To be part of Canada’s legal cannabis regime, you need cash. You need tens of thousands in start-up capital and a willingness to place all your hopes, dreams, and aspirations in the hands of Health Canada.
The game was rigged from the beginning.
Who is likely to survive Canada’s cannabis regime in the long run? Large corporate actors or small business owners?
Both groups deal with excessive excise taxes, thousands of pages of regulations written in legalese, sometimes forgoing production to wait on the decisions of some Health Canada bureaucrat, rules against marketing, and government monopoly distributors.
But some have the capital, and others do not.
Anyone over 19 in Canada can buy cannabis just as easily as you would alcohol or cigarettes. But to produce and sell cannabis? You need deep pockets.
The entire industry is struggling. But who is likely to survive the 2023 cannabis recession? Those who have capital. Who has capital? Your local Mom and Pop pot shop or the corporation connected to Laurentian elites?
Cannabis Recession 2023
This “microeconomic” policy permitting fractional reserve banking has “macroeconomic” consequences. If you ever wondered how cannabis producers like Aurora or Canopy made so much money before producing any cannabis or why their stock value was higher than you could ever get from their weed, look no further.
New money gets shovelled into projects and into investments that otherwise wouldn’t have been made. Resources get misdirected. During the downtime it takes to move these resources into new, sounder capital structures, the economy experiences a recession.
Of course, governments and banks interfere with this restructuring process instead of liquidating bad debts and allowing the market to set interest rates.
Banks are supposed to make capital available for businesses through investment banking. They also provide a payment-and-exchange system through warehouse banking.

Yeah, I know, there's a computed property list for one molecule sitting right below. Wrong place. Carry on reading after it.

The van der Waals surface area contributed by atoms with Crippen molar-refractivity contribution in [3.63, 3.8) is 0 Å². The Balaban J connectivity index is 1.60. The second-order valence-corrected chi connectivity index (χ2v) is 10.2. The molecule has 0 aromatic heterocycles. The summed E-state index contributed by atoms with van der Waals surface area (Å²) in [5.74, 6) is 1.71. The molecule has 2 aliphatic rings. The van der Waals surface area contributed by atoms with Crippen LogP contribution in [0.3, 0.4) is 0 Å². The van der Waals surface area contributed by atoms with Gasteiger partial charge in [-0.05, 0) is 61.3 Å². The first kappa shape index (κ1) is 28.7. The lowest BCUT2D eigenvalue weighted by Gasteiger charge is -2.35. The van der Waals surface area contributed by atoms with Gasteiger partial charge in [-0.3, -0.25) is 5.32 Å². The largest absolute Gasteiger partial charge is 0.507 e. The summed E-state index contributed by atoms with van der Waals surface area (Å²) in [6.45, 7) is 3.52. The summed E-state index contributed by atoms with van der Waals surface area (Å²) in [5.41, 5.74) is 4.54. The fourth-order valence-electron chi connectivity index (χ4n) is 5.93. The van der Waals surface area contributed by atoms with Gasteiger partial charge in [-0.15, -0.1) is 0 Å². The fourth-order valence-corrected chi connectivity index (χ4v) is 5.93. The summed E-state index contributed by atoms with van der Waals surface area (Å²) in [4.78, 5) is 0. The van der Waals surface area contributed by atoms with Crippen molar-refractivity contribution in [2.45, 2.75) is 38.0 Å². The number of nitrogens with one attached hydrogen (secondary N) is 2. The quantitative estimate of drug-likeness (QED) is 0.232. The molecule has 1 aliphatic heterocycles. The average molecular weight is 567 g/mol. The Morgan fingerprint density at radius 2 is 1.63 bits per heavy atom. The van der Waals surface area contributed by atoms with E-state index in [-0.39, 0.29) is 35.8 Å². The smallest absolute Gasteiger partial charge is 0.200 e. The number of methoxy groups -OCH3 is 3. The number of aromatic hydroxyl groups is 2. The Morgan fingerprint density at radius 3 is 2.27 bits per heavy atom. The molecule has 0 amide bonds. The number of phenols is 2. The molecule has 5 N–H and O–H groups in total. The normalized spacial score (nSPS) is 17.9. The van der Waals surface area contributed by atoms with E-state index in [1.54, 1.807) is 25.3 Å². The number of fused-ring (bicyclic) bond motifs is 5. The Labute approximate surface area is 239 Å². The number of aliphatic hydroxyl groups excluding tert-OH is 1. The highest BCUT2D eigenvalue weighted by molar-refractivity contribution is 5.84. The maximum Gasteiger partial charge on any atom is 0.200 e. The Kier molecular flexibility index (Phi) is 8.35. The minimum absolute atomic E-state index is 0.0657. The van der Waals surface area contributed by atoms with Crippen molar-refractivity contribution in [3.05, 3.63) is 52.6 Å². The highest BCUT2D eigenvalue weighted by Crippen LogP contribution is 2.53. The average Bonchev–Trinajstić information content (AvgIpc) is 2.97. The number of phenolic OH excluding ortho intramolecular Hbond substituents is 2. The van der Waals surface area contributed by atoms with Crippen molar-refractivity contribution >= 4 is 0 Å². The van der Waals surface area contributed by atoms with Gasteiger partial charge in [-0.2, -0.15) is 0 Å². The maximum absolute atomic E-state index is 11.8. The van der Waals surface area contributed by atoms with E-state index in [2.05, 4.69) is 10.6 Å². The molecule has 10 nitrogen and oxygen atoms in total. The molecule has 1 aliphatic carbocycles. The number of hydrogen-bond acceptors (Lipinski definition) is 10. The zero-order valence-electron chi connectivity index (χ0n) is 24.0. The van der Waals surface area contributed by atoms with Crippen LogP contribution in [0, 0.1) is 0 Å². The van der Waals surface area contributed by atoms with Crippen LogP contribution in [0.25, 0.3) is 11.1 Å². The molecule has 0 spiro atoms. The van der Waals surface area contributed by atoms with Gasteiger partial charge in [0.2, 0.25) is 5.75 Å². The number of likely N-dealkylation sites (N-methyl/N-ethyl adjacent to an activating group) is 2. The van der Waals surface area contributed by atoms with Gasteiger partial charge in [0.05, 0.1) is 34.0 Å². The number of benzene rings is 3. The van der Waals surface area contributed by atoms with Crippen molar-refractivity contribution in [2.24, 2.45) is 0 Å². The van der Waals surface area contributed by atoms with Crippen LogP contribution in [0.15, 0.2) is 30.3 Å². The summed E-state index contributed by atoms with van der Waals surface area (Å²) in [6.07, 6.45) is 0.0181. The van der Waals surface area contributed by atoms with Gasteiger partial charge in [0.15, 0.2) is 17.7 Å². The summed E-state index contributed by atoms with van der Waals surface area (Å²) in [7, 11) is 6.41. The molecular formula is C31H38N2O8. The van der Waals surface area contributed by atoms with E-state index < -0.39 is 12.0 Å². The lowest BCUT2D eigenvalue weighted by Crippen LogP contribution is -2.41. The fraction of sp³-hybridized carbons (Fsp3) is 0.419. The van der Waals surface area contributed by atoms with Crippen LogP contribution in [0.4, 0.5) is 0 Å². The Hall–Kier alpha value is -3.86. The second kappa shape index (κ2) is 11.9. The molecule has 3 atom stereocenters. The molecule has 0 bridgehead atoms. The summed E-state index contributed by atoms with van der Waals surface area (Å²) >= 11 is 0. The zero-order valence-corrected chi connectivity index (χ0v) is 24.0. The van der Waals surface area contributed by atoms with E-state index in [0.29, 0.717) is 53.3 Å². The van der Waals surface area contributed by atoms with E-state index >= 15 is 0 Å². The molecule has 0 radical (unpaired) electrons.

When a bank fails, like Silicon Valley Bank, it is in a “liquidity crisis.” SVB did not have 100 percent of their warehouse accounts available for their customers.
The United States hasn’t had a market interest rate in nearly 100 years. The U.S. central bank (the Fed) has been dictating interest rates like they were just another government policy.
After ultra-low rates for two decades, the Fed has begun raising rates. SVB has extensive holdings of older U.S. government bonds which lost value when the Fed raised rates.
As the losses mounted and SVB failed to secure money to cover the shortfall, customers realized what was happening and rushed to withdraw their deposits.
This situation is not unique to SVB. They are merely the canary in the coal mine.
Cannabis Recession 2023: The Solution
SVB is liquidating assets to cover deposits, so this may not signal a nationwide failure of banks like in 2008. But if not now, then later. And if not SVB, then another bank.
The banks have gotten the world economy highly leveraged. No one has resolved the issues that created the 08/09 financial crisis. In fact, the fundamentals are even worse than before.
So what’s the solution? Raise interest rates, bankrupt everyone, and start over? Or lower interest rates and hope this party continues indefinitely?
Of course, a third option, however unlikely, remains the best long-term decision. And that is: stop using fiat currency.
Money backed by a commodity – gold, silver or rare shells – is superior to paper money printed by governments and banks.
And this isn’t an opinion – it’s a historical fact.
Avoid a Recession by using Hashcoin?
Commodity-backed money provides greater stability and predictability in its value. It protects against inflation by limiting the money supply and maintaining the purchasing power over time.
Commodity-backed money inspires greater confidence and trust in the banking system since people know the banks can’t destroy its value by creating more out of thin air.
Commodity-backed money is more difficult for governments, banks, and Wall Street to manipulate. They can’t print more money at will and, therefore, can’t easily repackage bad assets into Grade A investments.
Alongside a blockchain, commodity-backed money becomes a powerful tool in preventing counterfeiting, including official counterfeiting done by the banks. Commodity-backed money protects against corporate and government overreach and abuse of money.
Overall, commodity-backed money limits the power of governments and banks. It creates investment potential for small-to-medium investors that Wall Street have locked out of their casino.
Commodity-backed money – like hashcoin – restores the wealth and prosperity of the middle class.
Any politician that claims to want to help the middle class (as Justin Trudeau does) but doesn’t address monetary policy (Justin says he doesn’t think about it) is a fraud and a stooge for the elites.
Cannabis has the potential to create a green,sustainableworld. But first, we need to get politicians and corporate bankers out of the way.